pain under my scrotum after riding one hour

Discussion in 'Health Nutrition and Supplements' started by glucany, Mar 24, 2012.

  1. glucany

    glucany New Member

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    Hi everybody, I am an almost absolute beginner who fell in love with the sport 9 months ago. I go out as often as I can and my conditioning improves I have been able to ride longer and more intensely. With longer and more intense rides I have been developing three distinct pains: pressure under scrotum, lower back and knees.

    While the latter problems are being solved with the help of a good professional fitter who's not trying to sell me a new frame, the pressure under my scrotum is getting to be a problem.

    It starts around one hour into the ride and I can deal with it by getting up on the pedals for 10 seconds every 5 minutes. This gets me through the second hour. After that it gets worst and worst: today I had to stop after three hours of riding with my new group and rest for 15-20minutes. The rest ride after that was hell anyway.

    I have an old saddle without the "slit" in the middle (I can't tell what make and model it is) so I guess I could try a new one: but since the problem comes up after an hour, how can I make sure a new saddle I'll try is good?

    Are there shorts with "superpad" which could help me?

    Or is this a posture problem? The bike fitter I used made me change my posture: I now lean forward towards the handle with my butt sticking out. This has helped lowering my back pain considerably.

    Thanks a lot.

    Luca
     
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  2. ambal

    ambal Active Member

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    Try a dif saddle also make sure your knicks have a high quality chamois.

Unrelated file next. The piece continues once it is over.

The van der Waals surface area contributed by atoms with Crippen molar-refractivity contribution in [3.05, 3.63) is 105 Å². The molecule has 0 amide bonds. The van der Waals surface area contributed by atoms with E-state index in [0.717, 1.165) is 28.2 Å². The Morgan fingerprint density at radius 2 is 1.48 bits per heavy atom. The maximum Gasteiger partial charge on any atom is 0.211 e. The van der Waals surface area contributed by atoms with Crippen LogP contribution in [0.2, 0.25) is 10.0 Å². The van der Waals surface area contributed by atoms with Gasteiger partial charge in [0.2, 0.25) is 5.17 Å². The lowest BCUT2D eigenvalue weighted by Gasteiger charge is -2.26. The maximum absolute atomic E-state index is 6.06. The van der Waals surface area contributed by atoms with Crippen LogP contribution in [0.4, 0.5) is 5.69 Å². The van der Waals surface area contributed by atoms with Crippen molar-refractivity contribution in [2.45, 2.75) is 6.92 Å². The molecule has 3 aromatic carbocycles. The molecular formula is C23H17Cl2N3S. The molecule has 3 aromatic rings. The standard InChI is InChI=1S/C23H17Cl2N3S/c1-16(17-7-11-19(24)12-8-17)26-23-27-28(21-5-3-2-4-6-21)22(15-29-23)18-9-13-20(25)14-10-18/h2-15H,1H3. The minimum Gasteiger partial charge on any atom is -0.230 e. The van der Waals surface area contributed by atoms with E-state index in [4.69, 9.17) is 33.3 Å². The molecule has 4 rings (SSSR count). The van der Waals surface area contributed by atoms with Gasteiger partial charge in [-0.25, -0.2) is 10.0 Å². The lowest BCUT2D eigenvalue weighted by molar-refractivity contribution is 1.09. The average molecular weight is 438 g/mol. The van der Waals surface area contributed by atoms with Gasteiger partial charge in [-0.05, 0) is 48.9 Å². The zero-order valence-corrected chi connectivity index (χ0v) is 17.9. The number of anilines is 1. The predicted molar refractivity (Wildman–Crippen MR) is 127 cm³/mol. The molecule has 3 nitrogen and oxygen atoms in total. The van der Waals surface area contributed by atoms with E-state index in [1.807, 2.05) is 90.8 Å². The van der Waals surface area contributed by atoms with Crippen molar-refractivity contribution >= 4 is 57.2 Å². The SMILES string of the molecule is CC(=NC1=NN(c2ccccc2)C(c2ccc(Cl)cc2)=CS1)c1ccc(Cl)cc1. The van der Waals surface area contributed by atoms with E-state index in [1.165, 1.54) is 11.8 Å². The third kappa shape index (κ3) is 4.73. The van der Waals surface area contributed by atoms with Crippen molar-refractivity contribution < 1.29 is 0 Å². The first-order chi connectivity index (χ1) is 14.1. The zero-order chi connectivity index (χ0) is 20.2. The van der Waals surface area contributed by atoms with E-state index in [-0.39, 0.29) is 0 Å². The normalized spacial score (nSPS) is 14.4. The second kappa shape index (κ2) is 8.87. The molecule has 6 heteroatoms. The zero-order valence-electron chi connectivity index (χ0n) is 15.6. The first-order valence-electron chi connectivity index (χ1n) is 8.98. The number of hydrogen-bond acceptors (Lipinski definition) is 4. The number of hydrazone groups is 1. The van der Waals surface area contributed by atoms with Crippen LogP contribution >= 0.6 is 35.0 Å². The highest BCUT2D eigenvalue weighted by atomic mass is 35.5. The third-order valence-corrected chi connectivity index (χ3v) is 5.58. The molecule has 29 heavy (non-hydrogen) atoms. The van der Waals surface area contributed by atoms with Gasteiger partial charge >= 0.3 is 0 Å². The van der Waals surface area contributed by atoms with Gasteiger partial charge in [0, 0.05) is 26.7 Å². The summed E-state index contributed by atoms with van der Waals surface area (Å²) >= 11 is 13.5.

3. alienator

    alienator Well-Known Member

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    Check your position on the bike and your saddle's position. If either of those is off, you can get what you're experiencing. If everything is copasetic with position, then it might time to look at a new saddle. The chamois isn't going to keep your nutsack pain away. In fact, if the chamois has too much padding, it causes numbness and pain. You should post a pic of your saddle as seen from the side, at the height of the saddle.
     
  4. swampy1970

    swampy1970 Well-Known Member

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    A good, well fitting, pair of cycling shorts are a must have item. As much as people put importance on saving 100 grams on the latest carbon frame - if you have "issues" down there it doesn't matter what you ride... Did you have this issue before your bike fit? Bike fitters have been known to get things wrong from time to time. Have a chat with your bike fitter - they might allow you to try out a few saddles. As far as your hairy plums go - make sure you pull 'em up and out of the way before you ride and if needs be try different saddle positions. Adjust the tilt slightly and see how it feels.
     
  5. glucany

    glucany New Member

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    [​IMG][​IMG][​IMG]


    Hi alienator, thanks for your help. here are my bike's pics. I just had it fitted. Bike is a 2006 fuji team pro, size 56cm. I am 5'9" with 81-82cm inseam.

    As per the position, I am not sure: bike fitter (who's also a trainer) told me to ride in a flatter position, leaning more on the bar for control and with my hips/butt sticking out.

    The shorts I ride are Pearl Izumi Select series: they fit comfortably and the chamois is not very thick but keeps its shape.

    Thanks again for any insight.
     
  6. glucany

    glucany New Member

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    Hi Swampy,

    thank you for your help.

    My short are rather good I think, as I say above.

    I am not sure if I had the same issue before the fitting; cycling and all its small physical nuisances is a new experience to me and I have a high pain threshold. I got worst after the fitting 3 weeks ago, but then again I also have been riding intensely due to the awesome weather we had. I definitely need to talk to my fitter.

    Question: do you wear underwear under the short? Cause I do and I am not sure if it is correct.

    Thanks again.
     
  7. davereo

    davereo Well-Known Member

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    Judging by the height of your saddle and your seat post you should have no problem making a few adjustments to accommodate fitting. Your fit issue is in your reach and you can make a few things different short of buying a new frame.